The Maritime History of the Great Lakes
Detroit Gazette (Detroit, MI), 29 Aug. 1826, page 2

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The Schooner St. Clair.--Capt. Ward arrived here last Sunday in his schooner, from the city of New-York. His lading consisted of Goods, Groceries, Crockery, Pitch, salt &c. he met with frequent detentions which were unexpected, and which consumed much time; but the experiment has convinced him that he can make profitable trips to New-York. We yesterday had the curiosity to examine the lading. We there saw salt in bulk, a sight never before seen in this port--and we were forcibly reminded of our immense distance from the city of Gotham, by seeing boxes and barrels marked "C. Ward, River St. Clair, Ohio," which was a convincing proof that the wise merchants of the great city, altho', upon an average, possessed of a tolerable geographical knowledge, had not yet found leisure to make themselves acquainted with the localities of this distant region. We trust that the enterprise of Capt. Ward will have a tendency to attract some of their attention to the North-West.


Green Bay, June 30.

We were detained by adverse winds in the Strait of St. Clair, during the whole of the third day of our passage. But we had little cause to regret this delay, inasmuch as it gave us an opportunity of landing, and taking a survey of a country which is far from being devoid of interest. A view of the ruins of Fort Gratiot alone might occupy the attention for some hours; but the reflections which would naturally arise from it must be very unsatisfactory, and calculated to produce any other sentiment rather than admiration for the military policy of the government.

...About ten o'clock on Tuesday, the fourth day of our passage, we ascended the Rapids, which commence a little below the ruins of the Fort, and extend, a considerable distance above the Light-House. The current is very powerful and requires quite a fresh breeze to carry a vessel through with the assistance only of her sails. Unfortunately for us, we derived no aid from the wind; and the vessel being deeply laden, it was found impossible for the power of the machinery to propel her against the force of the stream. For some time there was a well contested strife between the powers of steam and water, and the rude force of the latter would inevitably have triumphed over the better discipline of the former, had it not been assisted by some twenty or thirty men, who went ashore with hawsers, and in a few minutes warped the vessel beyond the most difficult part of the rapids. This process of dragging vessels against the stream by the means of ropes, is called cordelling, on the Mississippi and its tributaries, and was much used on those waters previous to the introduction of steam-boats. It must have been a very slow and laborious operation, and the cause of a great waste of human life and health, in coursing along unhealthy shores in a hot and humid climate. The genius of Fulton has rendered it unnecessary, except occasionally. it is supposed that if the Superior had not been too much "loaded by the head," as the sailors say of a vessel when overloaded in the bow, she would have made her way through the rapids without the aid of any power but that of her engine.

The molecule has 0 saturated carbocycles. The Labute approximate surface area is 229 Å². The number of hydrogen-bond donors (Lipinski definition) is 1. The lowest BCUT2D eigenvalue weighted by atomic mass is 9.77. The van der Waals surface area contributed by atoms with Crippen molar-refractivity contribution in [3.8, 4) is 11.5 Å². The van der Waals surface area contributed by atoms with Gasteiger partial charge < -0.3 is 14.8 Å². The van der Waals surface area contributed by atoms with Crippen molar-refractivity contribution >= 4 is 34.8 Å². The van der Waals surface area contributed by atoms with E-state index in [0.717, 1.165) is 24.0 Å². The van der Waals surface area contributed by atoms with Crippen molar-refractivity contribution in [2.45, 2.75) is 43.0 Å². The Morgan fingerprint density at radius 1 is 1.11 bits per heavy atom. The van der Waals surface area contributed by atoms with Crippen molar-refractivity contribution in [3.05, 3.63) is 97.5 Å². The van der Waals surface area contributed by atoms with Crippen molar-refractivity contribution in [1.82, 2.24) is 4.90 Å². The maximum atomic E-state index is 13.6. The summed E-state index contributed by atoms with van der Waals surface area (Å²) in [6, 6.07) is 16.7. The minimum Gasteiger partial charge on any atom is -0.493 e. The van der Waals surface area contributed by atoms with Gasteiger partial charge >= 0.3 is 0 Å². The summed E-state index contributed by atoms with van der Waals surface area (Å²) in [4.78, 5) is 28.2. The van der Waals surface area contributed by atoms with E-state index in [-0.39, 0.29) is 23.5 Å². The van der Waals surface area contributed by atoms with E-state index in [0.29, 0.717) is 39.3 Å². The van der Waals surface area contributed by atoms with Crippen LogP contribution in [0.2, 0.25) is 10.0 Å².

The sea of Huron after you leave the strait of St. Clair, immediately widens, and presents to the view a boundless and trackless horizon of water, sometimes agitated with waves rising mountain-high, and at other times as smooth as a mirror. It is a subject of regret that these immense bodies of water were at first "Nicodemused into nothing" by the diminutive appellation of "lakes." Their extent as well as importance deserve a more magnanimous name.

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Column 5-p. 3, column 1
Date of Original:
29 Aug. 1826
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Dave Swayze
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Public domain: Copyright has expired according to the applicable Canadian or American laws. No restrictions on use.
Maritime History of the Great Lakes
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Detroit Gazette (Detroit, MI), 29 Aug. 1826, page 2